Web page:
DWORKIN ON SLAVERY-ACCOMMODATING JUDGES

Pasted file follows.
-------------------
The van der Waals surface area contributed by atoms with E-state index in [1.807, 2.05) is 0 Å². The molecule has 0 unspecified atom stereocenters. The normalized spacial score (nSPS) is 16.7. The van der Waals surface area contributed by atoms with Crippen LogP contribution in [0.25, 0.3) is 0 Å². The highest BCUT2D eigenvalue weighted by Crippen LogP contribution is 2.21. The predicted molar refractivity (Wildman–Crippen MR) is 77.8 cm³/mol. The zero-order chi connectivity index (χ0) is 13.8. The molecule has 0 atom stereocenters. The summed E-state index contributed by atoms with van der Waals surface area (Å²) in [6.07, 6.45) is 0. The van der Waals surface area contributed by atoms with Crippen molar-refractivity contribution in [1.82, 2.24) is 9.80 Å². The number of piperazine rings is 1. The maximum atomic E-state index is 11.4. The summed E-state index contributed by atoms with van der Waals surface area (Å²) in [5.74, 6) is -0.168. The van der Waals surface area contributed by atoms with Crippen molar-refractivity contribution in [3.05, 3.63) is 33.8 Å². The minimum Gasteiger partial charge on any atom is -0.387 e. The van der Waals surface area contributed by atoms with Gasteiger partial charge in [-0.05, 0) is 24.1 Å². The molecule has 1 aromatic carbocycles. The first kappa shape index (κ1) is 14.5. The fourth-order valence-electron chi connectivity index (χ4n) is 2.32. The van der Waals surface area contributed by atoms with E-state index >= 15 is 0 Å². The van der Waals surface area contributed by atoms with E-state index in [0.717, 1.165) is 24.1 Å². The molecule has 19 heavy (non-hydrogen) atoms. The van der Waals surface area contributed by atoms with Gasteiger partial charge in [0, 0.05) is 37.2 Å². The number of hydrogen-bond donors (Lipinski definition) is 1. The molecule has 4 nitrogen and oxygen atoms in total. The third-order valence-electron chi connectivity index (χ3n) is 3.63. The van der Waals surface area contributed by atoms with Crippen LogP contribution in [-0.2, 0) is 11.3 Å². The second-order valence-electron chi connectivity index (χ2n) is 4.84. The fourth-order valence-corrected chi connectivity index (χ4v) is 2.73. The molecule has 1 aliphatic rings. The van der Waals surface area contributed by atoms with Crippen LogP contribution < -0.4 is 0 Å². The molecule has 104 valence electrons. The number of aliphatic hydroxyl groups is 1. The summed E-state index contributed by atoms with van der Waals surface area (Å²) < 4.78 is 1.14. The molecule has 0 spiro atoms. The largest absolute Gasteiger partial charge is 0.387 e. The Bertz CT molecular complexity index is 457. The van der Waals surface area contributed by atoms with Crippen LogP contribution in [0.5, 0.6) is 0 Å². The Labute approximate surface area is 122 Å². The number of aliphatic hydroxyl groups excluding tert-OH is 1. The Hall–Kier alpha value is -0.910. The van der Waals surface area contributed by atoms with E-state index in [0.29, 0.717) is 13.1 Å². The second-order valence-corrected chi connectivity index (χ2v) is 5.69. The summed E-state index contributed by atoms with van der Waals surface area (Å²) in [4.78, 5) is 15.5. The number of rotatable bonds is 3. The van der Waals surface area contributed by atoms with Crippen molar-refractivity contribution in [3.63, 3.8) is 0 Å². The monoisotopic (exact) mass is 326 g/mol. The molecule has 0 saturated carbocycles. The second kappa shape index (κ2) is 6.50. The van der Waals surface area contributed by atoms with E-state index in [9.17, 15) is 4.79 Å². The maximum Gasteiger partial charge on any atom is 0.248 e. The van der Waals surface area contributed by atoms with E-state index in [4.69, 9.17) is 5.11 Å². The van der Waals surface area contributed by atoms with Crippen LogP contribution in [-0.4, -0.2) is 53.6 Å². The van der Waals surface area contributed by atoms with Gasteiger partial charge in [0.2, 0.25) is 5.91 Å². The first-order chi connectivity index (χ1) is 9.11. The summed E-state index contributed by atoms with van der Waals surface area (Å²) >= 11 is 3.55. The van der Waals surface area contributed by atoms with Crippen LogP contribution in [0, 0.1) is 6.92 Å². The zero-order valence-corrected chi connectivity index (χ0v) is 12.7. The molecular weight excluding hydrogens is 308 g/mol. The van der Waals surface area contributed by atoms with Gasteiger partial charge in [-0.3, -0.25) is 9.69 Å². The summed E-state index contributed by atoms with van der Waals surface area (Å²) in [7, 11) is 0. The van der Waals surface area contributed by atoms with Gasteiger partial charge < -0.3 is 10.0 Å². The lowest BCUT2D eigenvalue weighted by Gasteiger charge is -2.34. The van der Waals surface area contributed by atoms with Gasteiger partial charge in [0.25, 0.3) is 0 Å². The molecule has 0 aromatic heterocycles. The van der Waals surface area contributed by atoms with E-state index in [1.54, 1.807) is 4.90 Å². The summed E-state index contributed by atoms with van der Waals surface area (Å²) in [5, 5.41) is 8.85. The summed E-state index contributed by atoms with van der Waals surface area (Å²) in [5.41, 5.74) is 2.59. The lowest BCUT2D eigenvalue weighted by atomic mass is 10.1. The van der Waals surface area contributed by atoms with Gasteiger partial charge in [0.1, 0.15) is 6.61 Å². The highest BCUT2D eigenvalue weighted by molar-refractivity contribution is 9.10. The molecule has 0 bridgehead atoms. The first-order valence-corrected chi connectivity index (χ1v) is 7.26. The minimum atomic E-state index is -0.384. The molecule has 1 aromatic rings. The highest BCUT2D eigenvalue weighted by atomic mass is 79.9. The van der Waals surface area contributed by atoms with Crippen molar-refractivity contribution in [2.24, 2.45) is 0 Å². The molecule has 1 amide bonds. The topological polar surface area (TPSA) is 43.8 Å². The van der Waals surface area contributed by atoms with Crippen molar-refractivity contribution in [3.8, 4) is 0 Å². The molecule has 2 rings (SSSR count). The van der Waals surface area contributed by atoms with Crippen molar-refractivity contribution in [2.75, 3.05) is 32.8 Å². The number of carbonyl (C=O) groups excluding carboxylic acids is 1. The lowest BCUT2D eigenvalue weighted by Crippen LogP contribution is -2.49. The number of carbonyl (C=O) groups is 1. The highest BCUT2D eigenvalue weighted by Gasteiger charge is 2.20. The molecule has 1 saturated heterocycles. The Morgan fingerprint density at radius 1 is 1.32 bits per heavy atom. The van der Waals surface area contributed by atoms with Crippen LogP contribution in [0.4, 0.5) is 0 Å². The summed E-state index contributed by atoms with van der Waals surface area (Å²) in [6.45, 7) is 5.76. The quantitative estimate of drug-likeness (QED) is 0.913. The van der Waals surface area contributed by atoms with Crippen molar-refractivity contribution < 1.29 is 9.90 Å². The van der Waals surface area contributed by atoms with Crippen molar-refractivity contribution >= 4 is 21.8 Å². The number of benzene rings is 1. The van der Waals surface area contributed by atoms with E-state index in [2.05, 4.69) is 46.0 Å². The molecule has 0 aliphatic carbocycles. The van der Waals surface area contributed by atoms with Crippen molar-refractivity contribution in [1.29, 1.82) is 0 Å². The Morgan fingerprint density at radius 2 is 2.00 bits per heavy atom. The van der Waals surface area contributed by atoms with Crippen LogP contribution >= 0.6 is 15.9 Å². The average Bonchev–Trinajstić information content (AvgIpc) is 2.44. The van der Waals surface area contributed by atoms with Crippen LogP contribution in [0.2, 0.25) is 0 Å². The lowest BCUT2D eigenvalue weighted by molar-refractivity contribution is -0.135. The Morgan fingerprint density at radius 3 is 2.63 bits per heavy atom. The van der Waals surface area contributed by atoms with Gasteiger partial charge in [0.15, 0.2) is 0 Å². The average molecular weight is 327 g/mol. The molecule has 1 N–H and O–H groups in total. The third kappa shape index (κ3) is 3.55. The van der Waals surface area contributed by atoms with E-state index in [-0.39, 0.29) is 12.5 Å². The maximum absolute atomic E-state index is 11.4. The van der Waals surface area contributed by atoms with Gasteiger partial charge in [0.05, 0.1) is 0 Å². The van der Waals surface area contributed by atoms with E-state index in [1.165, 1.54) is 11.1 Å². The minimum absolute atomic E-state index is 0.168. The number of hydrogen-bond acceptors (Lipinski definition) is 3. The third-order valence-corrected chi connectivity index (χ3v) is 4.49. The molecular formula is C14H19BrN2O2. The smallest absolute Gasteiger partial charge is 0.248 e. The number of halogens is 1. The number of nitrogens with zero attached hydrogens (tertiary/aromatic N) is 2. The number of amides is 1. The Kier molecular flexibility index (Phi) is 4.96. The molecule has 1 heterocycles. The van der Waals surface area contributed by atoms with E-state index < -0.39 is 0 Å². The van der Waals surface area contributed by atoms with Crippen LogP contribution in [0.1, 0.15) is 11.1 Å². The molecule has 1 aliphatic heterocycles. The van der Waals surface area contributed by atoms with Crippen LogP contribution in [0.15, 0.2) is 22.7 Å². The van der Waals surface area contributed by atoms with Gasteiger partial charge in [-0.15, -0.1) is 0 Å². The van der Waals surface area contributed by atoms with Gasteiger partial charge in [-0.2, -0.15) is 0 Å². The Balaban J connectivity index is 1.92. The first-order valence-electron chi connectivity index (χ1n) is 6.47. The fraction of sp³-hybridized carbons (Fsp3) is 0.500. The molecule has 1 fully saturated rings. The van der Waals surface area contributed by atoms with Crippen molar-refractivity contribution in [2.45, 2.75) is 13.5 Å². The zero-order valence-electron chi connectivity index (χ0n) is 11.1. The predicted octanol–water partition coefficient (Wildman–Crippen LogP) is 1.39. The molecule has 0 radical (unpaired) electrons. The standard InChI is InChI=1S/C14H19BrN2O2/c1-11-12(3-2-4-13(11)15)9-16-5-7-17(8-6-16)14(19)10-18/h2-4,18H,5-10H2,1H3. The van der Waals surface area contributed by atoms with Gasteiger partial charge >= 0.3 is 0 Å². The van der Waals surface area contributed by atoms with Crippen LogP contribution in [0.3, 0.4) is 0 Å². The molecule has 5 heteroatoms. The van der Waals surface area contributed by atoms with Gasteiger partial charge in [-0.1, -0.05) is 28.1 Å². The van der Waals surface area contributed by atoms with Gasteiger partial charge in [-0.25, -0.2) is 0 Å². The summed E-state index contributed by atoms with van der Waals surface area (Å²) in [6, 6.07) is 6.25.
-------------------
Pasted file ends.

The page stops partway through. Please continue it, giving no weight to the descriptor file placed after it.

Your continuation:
On December 5, 1975, Ronald Dworkin published in The Times Literary Supplement a review of Robert M. Cover's now-classic Justice Accused: Antislavery and the Judicial Process. Cover's central subjects were Northern judges, many of them professing to be antislavery, who nonetheless asserted that they were duty bound to enforce the iniquitous Fugitive Slave Laws of 1793 and 1850. Perhaps the most notable example was the 1842 decision in Prigg v. Pennsylvania, written by Joseph Story, perhaps the most eminent member of the Court at that time in part because of his extrajudicial status both as the Dane Professor of Law at the newly founded Harvard Law School as well as the author of a three-volume treatise on the Constitution. In Prigg, Story described the Constitution as containing a “fundamental” recognition of the rights of slaveowners, which meant not only that the Fugitive Slave Act passed by Congress in 1793 was perfectly constitutional but also, and just as ominously, that Pennsylvania's “liberty law,” designed to accord suspected fugitives some basic rights of due process of law, was unconstitutional as an interference with the national rights granted slaveholders by the Constitution. Dworkin aptly wrote that “these statutes, particularly the [Fugitive Slave Act of 1850], offended ordinary notions of due process in several ways: the federal official was a mere commissioner who received a higher fee if the alleged slave was sent back than if he was not, there was no question of jury trial, and the defendant was not allowed to contest whether he was in fact a slave, that issue being left to be decided in the slave state after his return.”
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